Alcoa to fund internships with $1.25M as part of 125th anniversary
Alcoa Inc. will benefit from “a once in a lifetime shift” by the auto industry toward using more aluminum in its best-selling vehicles, CEO Klaus Kleinfeld said on Monday.
“The big change is, aluminum has a leg up” on steel, Kleinfeld said in Alcoa's Corporate Center on the North Shore during the company's 125th anniversary celebration.
Though aluminum always had an advantage because of its lighter weight, “automotive firms were not ready to switch over for full-scale production, particularly with their volume cars,” he said. They are now, as they gear up to meet the government's 54.5 mpg target by 2025 with lighter-weight materials.
Alcoa, the nation's largest aluminum company, is building three plants to produce body sheet for the auto industry — in Davenport, Iowa, which will go online by the end of this year; in Saudi Arabia, to serve international and U.S. markets by 2015; and in Alcoa, Tenn., which will start production in 2016.
“That capacity is fully sold out,” though production hasn't begun, Kleinfeld said. More aluminum in high-volume vehicles “means we'll see a gigantic increase in demand for automotive material, which is a great growth story.”
Alcoa employs about 2,000 in the Pittsburgh region, including Alcoa Technical Center in Upper Burrell and Traco Co., a window manufacturer in Cranberry. Executive offices are in New York.
“This is a pretty great day for all of us,” Kleinfeld said, leading hundreds of employees, politicians and descendants of founders in singing “Happy Birthday.”
Incorporated on Oct. 1, 1888, as Pittsburgh Reduction Co., the company was founded by Charles Martin Hall and had a pilot plant in the Strip District.
At the turn of the century, aluminum was considered a “miracle metal” that weighed much less than other metals and didn't rust. Hall and his sister, Julia, discovered a method to produce the material cheaply and built the company with the help of Alfred Hunt and Arthur Vining Davis.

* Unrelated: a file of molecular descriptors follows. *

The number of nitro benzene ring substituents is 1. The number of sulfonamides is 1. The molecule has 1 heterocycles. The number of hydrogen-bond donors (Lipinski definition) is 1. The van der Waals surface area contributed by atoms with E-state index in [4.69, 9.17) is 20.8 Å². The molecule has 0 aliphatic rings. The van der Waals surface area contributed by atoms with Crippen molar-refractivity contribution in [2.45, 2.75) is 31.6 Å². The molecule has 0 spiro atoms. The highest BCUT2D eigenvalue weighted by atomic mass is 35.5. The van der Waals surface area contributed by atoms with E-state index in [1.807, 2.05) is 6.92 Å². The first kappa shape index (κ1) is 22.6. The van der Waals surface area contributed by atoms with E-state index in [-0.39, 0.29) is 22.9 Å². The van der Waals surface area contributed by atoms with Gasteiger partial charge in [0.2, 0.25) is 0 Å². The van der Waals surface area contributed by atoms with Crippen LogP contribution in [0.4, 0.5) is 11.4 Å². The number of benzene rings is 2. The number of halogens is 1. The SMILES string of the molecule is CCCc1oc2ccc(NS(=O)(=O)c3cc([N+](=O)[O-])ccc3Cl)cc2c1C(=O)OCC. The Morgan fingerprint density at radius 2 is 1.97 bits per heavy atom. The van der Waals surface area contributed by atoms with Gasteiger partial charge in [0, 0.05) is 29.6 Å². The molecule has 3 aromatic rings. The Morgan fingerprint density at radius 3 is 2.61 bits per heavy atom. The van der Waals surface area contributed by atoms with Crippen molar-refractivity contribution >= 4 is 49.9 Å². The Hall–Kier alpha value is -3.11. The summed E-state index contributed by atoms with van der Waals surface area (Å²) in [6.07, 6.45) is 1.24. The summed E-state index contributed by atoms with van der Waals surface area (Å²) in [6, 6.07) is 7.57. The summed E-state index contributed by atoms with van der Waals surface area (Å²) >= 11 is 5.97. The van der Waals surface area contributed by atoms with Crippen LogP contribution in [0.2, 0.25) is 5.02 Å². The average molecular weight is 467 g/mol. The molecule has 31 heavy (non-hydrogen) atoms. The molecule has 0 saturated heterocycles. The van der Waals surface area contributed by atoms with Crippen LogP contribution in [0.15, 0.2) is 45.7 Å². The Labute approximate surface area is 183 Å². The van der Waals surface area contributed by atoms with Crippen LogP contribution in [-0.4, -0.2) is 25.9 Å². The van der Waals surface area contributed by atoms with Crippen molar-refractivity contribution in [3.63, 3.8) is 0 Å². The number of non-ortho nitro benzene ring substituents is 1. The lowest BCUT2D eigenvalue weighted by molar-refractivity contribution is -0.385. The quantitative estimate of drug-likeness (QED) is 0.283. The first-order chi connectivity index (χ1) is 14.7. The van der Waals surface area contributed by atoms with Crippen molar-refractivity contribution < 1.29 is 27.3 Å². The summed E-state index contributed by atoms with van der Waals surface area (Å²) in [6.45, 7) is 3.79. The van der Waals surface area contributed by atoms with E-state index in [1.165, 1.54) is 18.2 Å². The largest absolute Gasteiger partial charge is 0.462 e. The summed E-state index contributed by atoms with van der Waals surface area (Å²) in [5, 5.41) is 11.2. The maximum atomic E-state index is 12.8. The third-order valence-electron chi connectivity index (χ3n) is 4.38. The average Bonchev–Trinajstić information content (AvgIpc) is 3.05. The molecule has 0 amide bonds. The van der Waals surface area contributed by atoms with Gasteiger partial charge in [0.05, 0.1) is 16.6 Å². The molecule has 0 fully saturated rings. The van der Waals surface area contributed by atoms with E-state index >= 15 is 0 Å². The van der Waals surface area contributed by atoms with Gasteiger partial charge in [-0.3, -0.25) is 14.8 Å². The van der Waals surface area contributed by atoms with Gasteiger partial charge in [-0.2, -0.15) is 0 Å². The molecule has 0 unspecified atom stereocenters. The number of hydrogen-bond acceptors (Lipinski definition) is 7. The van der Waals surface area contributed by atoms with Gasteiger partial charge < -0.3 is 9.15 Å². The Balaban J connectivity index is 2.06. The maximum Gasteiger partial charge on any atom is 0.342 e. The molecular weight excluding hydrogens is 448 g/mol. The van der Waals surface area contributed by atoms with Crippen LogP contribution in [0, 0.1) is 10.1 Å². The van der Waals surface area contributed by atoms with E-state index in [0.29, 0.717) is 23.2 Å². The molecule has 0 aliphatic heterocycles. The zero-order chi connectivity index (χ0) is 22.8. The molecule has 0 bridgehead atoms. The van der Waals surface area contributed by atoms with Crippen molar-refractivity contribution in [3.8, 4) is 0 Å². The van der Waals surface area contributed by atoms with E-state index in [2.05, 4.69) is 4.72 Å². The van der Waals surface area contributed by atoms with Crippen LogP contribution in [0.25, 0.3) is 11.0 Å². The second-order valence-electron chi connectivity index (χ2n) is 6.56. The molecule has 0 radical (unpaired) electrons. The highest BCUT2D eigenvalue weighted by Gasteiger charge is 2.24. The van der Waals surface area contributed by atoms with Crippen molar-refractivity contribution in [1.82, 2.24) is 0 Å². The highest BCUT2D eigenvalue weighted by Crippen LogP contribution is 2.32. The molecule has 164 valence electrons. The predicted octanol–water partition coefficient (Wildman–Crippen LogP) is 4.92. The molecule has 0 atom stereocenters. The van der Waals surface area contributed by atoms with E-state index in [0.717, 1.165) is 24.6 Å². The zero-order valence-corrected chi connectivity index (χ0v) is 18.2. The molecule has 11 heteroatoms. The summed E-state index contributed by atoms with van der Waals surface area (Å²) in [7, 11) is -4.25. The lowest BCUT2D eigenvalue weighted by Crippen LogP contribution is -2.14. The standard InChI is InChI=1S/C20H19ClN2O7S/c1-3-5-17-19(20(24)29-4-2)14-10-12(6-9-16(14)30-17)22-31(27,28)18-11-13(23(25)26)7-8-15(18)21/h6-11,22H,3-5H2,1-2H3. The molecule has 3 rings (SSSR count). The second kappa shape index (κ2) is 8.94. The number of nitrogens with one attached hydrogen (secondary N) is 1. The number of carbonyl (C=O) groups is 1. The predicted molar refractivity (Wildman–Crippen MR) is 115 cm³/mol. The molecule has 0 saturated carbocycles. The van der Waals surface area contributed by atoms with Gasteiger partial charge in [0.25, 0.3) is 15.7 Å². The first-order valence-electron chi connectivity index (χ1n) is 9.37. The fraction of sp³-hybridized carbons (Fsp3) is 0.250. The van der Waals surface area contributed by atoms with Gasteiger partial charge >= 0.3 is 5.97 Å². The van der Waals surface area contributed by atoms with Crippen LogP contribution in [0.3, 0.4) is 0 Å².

“Those are the giants whose shoulders we stand on. ... It's our DNA, and we never should forget,” Kleinfeld said. Hunt's descendants — Mary Caroline, Todd, Marian and Bill Hunt — showed a historical marker that will be placed on the site of the company's first plant on Smallman Street.
Kleinfeld cited recent reports that he said back up claims that aluminum can cut 40 percent of the weight from the vehicle chassis and bring total weight savings of about 10 percent, equaling 7 percent fuel efficiency savings.
In one of the reports, Lloyd O'Carroll, an analyst at Davenport & Co. in Richmond, Va., said: “We see this as the most important, transformative trend for the aluminum industry on a medium and long-term basis since the introduction of the aluminum can.”
At the kickoff event, the Alcoa Foundation announced a $1.25 million internship program for unemployed youths in eight countries. Catalyst Connection, a Pittsburgh nonprofit that helps manufacturers, will receive $125,000 under the program. It and other nonprofits will help recruit volunteers to mentor interns and share manufacturing expertise.